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The speaker is a 54-year-old White woman with a college education from Superior, Wisconsin; she was recorded in 1968.
4:40-6:50


County: Douglas
State: WI

Commentary:
Superior, a port city on the southwestern shore of Lake Superior, has been significant both in terms of water and rail transport. Iron ore from Minnesota, grain, other agricultural products, and timber have all found their way to the Atlantic Ocean via Lake Superior in the eight or so months of the year when the harbor is not icebound. Railroads have supplemented water transport the year round. The speaker takes pride in living in a harsh climate and tells of events unique to this far northern part of Wisconsin.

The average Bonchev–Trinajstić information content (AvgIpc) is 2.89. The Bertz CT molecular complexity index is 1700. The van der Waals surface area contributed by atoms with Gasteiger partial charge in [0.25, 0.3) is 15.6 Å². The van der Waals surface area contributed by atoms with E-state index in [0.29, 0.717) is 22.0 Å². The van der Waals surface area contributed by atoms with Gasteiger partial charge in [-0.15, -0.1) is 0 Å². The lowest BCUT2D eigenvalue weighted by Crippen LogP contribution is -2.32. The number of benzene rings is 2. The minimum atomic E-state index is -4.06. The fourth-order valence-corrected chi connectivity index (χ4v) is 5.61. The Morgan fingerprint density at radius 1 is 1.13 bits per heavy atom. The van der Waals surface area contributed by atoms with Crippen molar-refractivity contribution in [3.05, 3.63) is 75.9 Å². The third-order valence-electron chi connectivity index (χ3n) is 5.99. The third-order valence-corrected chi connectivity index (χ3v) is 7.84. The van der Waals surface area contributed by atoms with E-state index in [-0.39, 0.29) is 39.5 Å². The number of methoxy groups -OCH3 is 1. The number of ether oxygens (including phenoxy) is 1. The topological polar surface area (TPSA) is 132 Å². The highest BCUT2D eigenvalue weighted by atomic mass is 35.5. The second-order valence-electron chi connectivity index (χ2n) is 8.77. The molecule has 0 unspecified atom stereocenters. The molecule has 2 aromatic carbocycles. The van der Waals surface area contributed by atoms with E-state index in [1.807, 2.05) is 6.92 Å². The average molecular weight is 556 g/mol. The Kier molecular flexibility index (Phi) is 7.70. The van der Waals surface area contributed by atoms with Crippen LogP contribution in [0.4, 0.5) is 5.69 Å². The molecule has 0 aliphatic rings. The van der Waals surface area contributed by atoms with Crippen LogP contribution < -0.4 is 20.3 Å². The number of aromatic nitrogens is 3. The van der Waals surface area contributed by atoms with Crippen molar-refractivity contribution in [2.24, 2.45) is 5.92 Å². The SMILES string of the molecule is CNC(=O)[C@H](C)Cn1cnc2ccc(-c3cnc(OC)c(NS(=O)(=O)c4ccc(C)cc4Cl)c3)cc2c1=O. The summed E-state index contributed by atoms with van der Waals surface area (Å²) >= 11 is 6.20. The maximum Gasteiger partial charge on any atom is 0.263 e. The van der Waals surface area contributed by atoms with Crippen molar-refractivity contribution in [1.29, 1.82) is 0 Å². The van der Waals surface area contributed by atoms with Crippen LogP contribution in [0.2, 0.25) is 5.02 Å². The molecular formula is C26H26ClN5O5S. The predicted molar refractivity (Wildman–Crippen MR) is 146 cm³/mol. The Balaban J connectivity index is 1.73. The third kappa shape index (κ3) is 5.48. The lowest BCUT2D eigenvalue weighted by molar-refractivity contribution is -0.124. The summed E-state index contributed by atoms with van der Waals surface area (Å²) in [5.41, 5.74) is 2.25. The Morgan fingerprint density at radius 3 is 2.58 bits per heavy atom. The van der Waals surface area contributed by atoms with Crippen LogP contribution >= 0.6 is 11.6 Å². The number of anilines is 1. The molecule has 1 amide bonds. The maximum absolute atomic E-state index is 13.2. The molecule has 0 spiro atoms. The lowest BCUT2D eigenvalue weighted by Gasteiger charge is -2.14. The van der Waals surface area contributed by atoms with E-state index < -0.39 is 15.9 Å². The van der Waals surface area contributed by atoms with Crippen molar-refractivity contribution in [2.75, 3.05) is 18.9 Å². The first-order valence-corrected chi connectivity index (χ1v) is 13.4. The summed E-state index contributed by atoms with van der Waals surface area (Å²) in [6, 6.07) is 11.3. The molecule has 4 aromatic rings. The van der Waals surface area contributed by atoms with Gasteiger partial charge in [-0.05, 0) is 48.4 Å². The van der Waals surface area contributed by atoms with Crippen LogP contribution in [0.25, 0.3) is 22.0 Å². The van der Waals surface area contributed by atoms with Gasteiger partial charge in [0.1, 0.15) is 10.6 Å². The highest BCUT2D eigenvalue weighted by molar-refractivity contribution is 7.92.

Inf: I was born and raised in Superior and I wouldn't live anywhere else. Superior is a rugged, wholesome climate that makes for friendly, healthy people. We enjoy the things that other people seem to feel sorry for us for having. For instance, the rough weather that we have in the winter is a matter of humor and pride, even with the small school children. For instance, they'll beg for a ride to school or get there any way they can on a nice day, but let it be 26 or 30 below zero and a blizzard howling, they wouldn't take a ride for anything. They're, they know that their friends would say "cream puff," or "chicken," and they absolutely want to show the world that they are equal to this climate. Um. There's never, uh, time to be bored here. There's something doing all the time. Things are changing all the time. In the spring we have, uh, the break-up of the ice. People look forward to that because the minute the ice goes out, in great thundering ten-ton globs, the ships start coming in. But even before the ships, the millions of silvery little smelt come in the minute the wind and, is right, and the temperature is right; they come in in a solid wall, up the streams and rivers and cricks. Children just leaning over the edge of the bank with an empty tomato can can scoop it up full of smelt. People use this occasion to have immense bonfires all along the shore of Lake Superior and the local organizations will put up tents and have smelt fries: all you can eat for a quarter. Of course all of this just lasts for two or three days and then as suddenly and mysteriously as they came, the smelt are all gone.

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